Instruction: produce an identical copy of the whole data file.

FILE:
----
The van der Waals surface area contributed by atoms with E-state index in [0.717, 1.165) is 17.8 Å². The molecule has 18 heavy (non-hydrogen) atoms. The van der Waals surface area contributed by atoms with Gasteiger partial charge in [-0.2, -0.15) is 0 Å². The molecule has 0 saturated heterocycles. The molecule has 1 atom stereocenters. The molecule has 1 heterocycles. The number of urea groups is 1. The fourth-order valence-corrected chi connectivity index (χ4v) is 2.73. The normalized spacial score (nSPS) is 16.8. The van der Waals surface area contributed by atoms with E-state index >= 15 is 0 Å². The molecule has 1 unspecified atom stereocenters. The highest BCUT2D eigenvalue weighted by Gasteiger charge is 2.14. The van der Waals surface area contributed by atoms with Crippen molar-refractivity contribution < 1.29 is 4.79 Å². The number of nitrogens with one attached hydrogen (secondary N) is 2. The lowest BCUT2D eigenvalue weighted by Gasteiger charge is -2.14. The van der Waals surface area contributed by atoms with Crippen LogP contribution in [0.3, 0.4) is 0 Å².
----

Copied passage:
The van der Waals surface area contributed by atoms with E-state index in [0.717, 1.165) is 17.8 Å². The molecule has 18 heavy (non-hydrogen) atoms. The van der Waals surface area contributed by atoms with Gasteiger partial charge in [-0.2, -0.15) is 0 Å². The molecule has 0 saturated heterocycles. The molecule has 1 atom stereocenters. The molecule has 1 heterocycles. The number of urea groups is 1. The fourth-order valence-corrected chi connectivity index (χ4v) is 2.73. The normalized spacial score (nSPS) is 16.8. The van der Waals surface area contributed by atoms with E-state index >= 15 is 0 Å². The molecule has 1 unspecified atom stereocenters. The highest BCUT2D eigenvalue weighted by Gasteiger charge is 2.14. The van der Waals surface area contributed by atoms with Crippen molar-refractivity contribution < 1.29 is 4.79 Å². The number of nitrogens with one attached hydrogen (secondary N) is 2. The lowest BCUT2D eigenvalue weighted by Gasteiger charge is -2.14. The van der Waals surface area contributed by atoms with Crippen LogP contribution in [0.3, 0.4) is 0 Å².